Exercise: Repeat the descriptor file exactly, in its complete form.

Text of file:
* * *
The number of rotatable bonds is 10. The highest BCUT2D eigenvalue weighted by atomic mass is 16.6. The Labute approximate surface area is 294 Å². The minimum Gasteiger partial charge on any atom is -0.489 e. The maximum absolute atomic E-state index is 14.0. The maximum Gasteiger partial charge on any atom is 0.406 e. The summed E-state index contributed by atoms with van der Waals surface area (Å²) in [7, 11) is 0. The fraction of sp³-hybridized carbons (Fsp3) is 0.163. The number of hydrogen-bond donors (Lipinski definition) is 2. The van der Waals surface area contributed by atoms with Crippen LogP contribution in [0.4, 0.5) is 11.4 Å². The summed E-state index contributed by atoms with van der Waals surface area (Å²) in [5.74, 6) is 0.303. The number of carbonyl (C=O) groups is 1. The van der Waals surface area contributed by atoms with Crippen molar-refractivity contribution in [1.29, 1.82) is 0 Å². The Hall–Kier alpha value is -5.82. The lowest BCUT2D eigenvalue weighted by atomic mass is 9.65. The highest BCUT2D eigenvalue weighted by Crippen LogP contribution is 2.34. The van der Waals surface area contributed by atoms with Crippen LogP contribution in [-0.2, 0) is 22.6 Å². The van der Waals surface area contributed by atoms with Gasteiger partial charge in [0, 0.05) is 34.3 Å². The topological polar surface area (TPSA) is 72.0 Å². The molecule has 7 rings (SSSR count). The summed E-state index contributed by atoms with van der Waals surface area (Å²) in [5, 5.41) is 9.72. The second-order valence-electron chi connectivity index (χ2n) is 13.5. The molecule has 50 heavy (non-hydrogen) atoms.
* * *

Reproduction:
The number of rotatable bonds is 10. The highest BCUT2D eigenvalue weighted by atomic mass is 16.6. The Labute approximate surface area is 294 Å². The minimum Gasteiger partial charge on any atom is -0.489 e. The maximum absolute atomic E-state index is 14.0. The maximum Gasteiger partial charge on any atom is 0.406 e. The summed E-state index contributed by atoms with van der Waals surface area (Å²) in [7, 11) is 0. The fraction of sp³-hybridized carbons (Fsp3) is 0.163. The number of hydrogen-bond donors (Lipinski definition) is 2. The van der Waals surface area contributed by atoms with Crippen LogP contribution in [0.4, 0.5) is 11.4 Å². The summed E-state index contributed by atoms with van der Waals surface area (Å²) in [5.74, 6) is 0.303. The number of carbonyl (C=O) groups is 1. The van der Waals surface area contributed by atoms with Crippen molar-refractivity contribution in [1.29, 1.82) is 0 Å². The Hall–Kier alpha value is -5.82. The lowest BCUT2D eigenvalue weighted by atomic mass is 9.65. The highest BCUT2D eigenvalue weighted by Crippen LogP contribution is 2.34. The van der Waals surface area contributed by atoms with Crippen LogP contribution in [-0.2, 0) is 22.6 Å². The van der Waals surface area contributed by atoms with Gasteiger partial charge in [0, 0.05) is 34.3 Å². The topological polar surface area (TPSA) is 72.0 Å². The molecule has 7 rings (SSSR count). The summed E-state index contributed by atoms with van der Waals surface area (Å²) in [5, 5.41) is 9.72. The second-order valence-electron chi connectivity index (χ2n) is 13.5. The molecule has 50 heavy (non-hydrogen) atoms.